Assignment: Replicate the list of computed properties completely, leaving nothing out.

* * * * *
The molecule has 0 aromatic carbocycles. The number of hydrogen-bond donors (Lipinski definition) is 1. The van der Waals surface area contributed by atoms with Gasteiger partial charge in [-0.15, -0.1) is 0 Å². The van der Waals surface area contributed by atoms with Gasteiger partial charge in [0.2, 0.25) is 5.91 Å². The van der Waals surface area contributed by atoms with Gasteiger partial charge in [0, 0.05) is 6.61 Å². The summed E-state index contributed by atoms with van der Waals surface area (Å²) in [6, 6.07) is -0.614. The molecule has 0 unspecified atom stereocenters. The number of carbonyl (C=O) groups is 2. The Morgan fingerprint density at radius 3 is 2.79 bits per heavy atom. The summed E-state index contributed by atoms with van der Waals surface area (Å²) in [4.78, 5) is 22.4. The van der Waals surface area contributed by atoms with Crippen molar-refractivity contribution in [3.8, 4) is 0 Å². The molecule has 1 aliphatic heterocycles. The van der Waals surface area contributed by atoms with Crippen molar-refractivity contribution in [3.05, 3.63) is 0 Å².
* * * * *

The molecule has 0 aromatic carbocycles. The number of hydrogen-bond donors (Lipinski definition) is 1. The van der Waals surface area contributed by atoms with Gasteiger partial charge in [-0.15, -0.1) is 0 Å². The van der Waals surface area contributed by atoms with Gasteiger partial charge in [0.2, 0.25) is 5.91 Å². The van der Waals surface area contributed by atoms with Gasteiger partial charge in [0, 0.05) is 6.61 Å². The summed E-state index contributed by atoms with van der Waals surface area (Å²) in [6, 6.07) is -0.614. The molecule has 0 unspecified atom stereocenters. The number of carbonyl (C=O) groups is 2. The Morgan fingerprint density at radius 3 is 2.79 bits per heavy atom. The summed E-state index contributed by atoms with van der Waals surface area (Å²) in [4.78, 5) is 22.4. The van der Waals surface area contributed by atoms with Crippen molar-refractivity contribution in [3.8, 4) is 0 Å². The molecule has 1 aliphatic heterocycles. The van der Waals surface area contributed by atoms with Crippen molar-refractivity contribution in [3.05, 3.63) is 0 Å².